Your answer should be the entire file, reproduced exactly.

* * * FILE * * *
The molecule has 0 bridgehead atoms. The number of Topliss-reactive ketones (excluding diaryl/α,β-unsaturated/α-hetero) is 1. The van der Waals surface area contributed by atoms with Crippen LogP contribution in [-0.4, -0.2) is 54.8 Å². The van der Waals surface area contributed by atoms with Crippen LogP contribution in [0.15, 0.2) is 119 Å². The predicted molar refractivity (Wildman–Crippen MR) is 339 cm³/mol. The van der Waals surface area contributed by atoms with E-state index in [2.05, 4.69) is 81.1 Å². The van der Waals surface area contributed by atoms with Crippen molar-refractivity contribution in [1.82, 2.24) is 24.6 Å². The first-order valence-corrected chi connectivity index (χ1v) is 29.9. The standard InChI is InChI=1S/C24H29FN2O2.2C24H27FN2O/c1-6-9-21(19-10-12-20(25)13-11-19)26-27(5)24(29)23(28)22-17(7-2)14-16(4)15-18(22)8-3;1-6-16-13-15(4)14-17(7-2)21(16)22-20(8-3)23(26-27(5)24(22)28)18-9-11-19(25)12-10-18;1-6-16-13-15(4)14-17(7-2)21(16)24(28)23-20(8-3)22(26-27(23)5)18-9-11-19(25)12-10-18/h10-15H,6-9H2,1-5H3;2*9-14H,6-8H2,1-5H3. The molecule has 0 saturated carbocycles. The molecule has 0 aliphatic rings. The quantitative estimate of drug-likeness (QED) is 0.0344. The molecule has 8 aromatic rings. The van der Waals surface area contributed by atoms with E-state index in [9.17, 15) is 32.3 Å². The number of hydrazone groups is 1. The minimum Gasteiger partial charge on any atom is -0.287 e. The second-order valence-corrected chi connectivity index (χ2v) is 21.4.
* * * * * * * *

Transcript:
The molecule has 0 bridgehead atoms. The number of Topliss-reactive ketones (excluding diaryl/α,β-unsaturated/α-hetero) is 1. The van der Waals surface area contributed by atoms with Crippen LogP contribution in [-0.4, -0.2) is 54.8 Å². The van der Waals surface area contributed by atoms with Crippen LogP contribution in [0.15, 0.2) is 119 Å². The predicted molar refractivity (Wildman–Crippen MR) is 339 cm³/mol. The van der Waals surface area contributed by atoms with E-state index in [2.05, 4.69) is 81.1 Å². The van der Waals surface area contributed by atoms with Crippen molar-refractivity contribution in [1.82, 2.24) is 24.6 Å². The first-order valence-corrected chi connectivity index (χ1v) is 29.9. The standard InChI is InChI=1S/C24H29FN2O2.2C24H27FN2O/c1-6-9-21(19-10-12-20(25)13-11-19)26-27(5)24(29)23(28)22-17(7-2)14-16(4)15-18(22)8-3;1-6-16-13-15(4)14-17(7-2)21(16)22-20(8-3)23(26-27(5)24(22)28)18-9-11-19(25)12-10-18;1-6-16-13-15(4)14-17(7-2)21(16)24(28)23-20(8-3)22(26-27(23)5)18-9-11-19(25)12-10-18/h10-15H,6-9H2,1-5H3;2*9-14H,6-8H2,1-5H3. The molecule has 0 saturated carbocycles. The molecule has 0 aliphatic rings. The quantitative estimate of drug-likeness (QED) is 0.0344. The molecule has 8 aromatic rings. The van der Waals surface area contributed by atoms with E-state index in [9.17, 15) is 32.3 Å². The number of hydrazone groups is 1. The minimum Gasteiger partial charge on any atom is -0.287 e. The second-order valence-corrected chi connectivity index (χ2v) is 21.4.